Special Issue "Building Automation Systems"

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A special issue of Buildings (ISSN 2075-5309).

Deadline for manuscript submissions: closed (31 May 2014)

Special Issue Editor

Guest Editor
Prof. Dr. Gyu Myoung Lee (Website)

School of Computing and Mathematical Sciences, Liverpool John Moores University, James Parsons Building Byrom Street, Liverpool L3 3AF, UK
Phone: +44 151 231 2052
Interests: smart home/building automation; internet of things; web of things

Special Issue Information

Dear Colleagues,

So-called “smart buildings” represent a suite of technologies used to make the design, construction and operation of buildings more efficient. Building automation systems including building management systems (BMS) are important components to run heating and cooling systems. Data from these systems can be used to identify additional opportunities for efficiency improvements. As Information and Communication Technology (ICT) applications become more sophisticated, the range of building automation system functions will expand. Building automation system engineering supported by intelligent and networked room and building controllers (lighting, sun protection, heating, ventilation and air conditioning as well as the other building engineering systems) contribute significantly to conservative and requirement-based energy use. Various concepts and approaches are possible in the optimization of energy efficiency in buildings. In this context, the use of intelligent building control provides a proven and interesting alternative or addition that is clearly set apart by its convincing cost-benefit ratio. In addition, there are lots of emerging applications and services in support of building automation systems in the building domain.

This call-for-papers solicits recent, relevant works related to building automation, especially for smart buildings, covering building networks and their applications/services. The main goal is to provide an overview of the state-of-the-art of building automation system, and to identify the new challenges from emerging building infrastructures.

Articles describing original research and development as well as survey articles related to building automation system are solicited. The topics to be covered by this feature topic include, but are not limited to:

- Framework architecture of building automation infrastructure

- Building networks design and protocols development for smart buildings

- Building automation system development

- Application and services of building automation system (Energy efficiency, emergency communications, etc.)

- Prototyping and experimentation

- Standards and interoperability issues

Papers will be published after acceptance following a full peer-review process.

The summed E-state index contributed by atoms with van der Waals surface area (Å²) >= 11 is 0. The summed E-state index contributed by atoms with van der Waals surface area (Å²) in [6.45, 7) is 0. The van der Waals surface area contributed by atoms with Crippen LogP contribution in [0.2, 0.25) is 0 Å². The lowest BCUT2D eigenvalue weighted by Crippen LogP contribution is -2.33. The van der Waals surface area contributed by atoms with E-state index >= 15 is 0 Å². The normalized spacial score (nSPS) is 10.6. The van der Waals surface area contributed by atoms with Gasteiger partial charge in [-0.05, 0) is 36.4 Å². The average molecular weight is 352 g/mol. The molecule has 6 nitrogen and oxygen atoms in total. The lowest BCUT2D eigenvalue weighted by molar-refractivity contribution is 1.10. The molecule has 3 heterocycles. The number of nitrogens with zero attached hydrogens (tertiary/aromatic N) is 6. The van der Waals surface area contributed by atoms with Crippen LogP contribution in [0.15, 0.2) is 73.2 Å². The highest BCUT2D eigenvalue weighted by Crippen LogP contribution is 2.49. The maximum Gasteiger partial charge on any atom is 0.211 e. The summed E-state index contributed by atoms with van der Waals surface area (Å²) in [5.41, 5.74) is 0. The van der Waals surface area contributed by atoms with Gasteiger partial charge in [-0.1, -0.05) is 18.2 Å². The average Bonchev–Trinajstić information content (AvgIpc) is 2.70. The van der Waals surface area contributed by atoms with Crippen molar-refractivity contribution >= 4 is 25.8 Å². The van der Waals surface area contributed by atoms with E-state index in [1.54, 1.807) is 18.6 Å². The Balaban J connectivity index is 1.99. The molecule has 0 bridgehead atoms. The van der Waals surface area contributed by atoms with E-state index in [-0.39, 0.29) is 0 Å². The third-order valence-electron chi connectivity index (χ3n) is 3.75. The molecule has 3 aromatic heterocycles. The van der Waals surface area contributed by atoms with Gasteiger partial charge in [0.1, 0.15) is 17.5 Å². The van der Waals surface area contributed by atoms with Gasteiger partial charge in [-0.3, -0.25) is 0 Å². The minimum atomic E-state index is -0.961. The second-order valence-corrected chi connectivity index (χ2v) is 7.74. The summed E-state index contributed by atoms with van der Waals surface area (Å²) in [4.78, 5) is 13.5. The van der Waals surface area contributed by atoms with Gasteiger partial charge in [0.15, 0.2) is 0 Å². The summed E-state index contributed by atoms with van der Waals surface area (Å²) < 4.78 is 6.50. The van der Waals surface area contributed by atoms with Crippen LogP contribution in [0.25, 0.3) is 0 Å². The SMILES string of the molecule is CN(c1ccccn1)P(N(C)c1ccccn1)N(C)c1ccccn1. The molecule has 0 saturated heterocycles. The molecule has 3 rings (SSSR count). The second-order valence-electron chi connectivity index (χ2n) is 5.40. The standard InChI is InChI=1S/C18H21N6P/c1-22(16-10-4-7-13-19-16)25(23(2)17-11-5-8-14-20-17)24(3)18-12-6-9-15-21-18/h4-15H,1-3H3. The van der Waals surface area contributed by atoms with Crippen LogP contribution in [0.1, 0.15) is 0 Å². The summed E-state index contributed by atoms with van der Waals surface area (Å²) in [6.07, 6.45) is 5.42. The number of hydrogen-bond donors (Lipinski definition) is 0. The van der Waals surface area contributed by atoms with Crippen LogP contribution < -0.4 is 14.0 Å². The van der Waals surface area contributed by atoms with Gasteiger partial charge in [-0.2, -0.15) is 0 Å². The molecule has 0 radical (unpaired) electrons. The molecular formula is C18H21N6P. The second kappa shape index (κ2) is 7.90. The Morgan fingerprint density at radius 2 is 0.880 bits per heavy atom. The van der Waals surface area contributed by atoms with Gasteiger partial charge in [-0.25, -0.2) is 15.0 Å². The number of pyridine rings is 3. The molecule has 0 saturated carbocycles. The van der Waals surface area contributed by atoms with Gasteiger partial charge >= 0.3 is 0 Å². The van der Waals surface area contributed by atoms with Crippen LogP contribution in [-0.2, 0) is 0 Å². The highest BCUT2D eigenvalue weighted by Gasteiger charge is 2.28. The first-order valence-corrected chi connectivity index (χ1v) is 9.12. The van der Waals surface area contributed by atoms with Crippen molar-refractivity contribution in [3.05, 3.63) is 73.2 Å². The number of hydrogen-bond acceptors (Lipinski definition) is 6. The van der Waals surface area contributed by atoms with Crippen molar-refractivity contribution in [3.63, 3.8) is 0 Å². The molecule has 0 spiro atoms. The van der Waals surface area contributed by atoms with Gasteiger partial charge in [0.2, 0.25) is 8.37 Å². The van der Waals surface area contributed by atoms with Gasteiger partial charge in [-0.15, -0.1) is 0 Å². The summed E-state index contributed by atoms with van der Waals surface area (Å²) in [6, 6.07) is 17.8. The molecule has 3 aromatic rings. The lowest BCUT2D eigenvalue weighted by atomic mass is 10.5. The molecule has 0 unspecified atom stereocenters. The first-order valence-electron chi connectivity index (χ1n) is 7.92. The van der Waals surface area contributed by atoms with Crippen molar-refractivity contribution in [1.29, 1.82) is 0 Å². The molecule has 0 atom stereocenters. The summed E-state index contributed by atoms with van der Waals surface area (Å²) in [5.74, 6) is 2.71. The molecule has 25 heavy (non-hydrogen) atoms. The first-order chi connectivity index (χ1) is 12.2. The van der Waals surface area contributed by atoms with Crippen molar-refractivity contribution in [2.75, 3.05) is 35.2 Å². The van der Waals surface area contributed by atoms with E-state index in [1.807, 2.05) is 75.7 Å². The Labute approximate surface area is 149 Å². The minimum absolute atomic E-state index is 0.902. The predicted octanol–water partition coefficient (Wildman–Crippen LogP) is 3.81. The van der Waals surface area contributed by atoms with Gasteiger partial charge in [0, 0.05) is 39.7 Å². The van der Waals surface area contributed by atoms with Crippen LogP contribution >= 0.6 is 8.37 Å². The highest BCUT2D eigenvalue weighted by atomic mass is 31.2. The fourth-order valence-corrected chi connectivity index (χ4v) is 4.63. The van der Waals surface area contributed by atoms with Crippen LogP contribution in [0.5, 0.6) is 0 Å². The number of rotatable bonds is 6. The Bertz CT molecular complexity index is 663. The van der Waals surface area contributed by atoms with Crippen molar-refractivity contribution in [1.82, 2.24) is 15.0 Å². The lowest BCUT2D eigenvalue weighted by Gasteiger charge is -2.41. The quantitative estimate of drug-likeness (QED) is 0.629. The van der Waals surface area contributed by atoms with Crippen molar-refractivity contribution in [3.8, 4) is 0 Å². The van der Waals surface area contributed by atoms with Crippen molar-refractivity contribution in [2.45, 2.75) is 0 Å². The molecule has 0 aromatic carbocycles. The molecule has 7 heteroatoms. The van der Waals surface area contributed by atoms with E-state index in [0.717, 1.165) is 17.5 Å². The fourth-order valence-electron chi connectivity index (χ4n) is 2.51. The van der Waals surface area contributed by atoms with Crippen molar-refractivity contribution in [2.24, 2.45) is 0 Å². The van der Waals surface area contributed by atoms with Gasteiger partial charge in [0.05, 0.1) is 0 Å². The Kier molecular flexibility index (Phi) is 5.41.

Prof. Dr. Gyu Myoung Lee
Guest Editor

Submission

Manuscripts should be submitted online at www.mdpi.com by registering and logging in to this website. Once you are registered, click here to go to the submission form. Manuscripts can be submitted until the deadline. Papers will be published continuously (as soon as accepted) and will be listed together on the special issue website. Research articles, review articles as well as communications are invited. For planned papers, a title and short abstract (about 100 words) can be sent to the Editorial Office for announcement on this website.

Submitted manuscripts should not have been published previously, nor be under consideration for publication elsewhere (except conference proceedings papers). All manuscripts are refereed through a peer-review process. A guide for authors and other relevant information for submission of manuscripts is available on the Instructions for Authors page. Buildings is an international peer-reviewed Open Access quarterly journal published by MDPI.

Please visit the Instructions for Authors page before submitting a manuscript. The Article Processing Charge (APC) for publication in this open access journal is 300 CHF (Swiss Francs). English correction and/or formatting fees of 250 CHF (Swiss Francs) will be charged in certain cases for those articles accepted for publication that require extensive additional formatting and/or English corrections.

Keywords

  • smart building
  • building automation system
  • building management system  (BMS)
  • home energy system
  • in-building Energy Storage
  • home area network
  • energy service interface
  • building energy management
  • HVAC(heating,ventilating, and air conditioning)

Published Papers (3 papers)

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Research

Open AccessArticle A Semantics-Rich Information Technology Architecture for Smart Buildings
Buildings 2014, 4(4), 880-910; doi:10.3390/buildings4040880
Received: 25 July 2014 / Revised: 21 October 2014 / Accepted: 21 October 2014 / Published: 4 November 2014
Cited by 2 | PDF Full-text (3939 KB) | HTML Full-text | XML Full-text
Abstract
The design of smart homes, buildings and environments currently suffers from a low maturity of available methodologies and tools. Technologies, devices and protocols strongly bias the design process towards vertical integration, and more flexible solutions based on separation of design concerns are [...] Read more.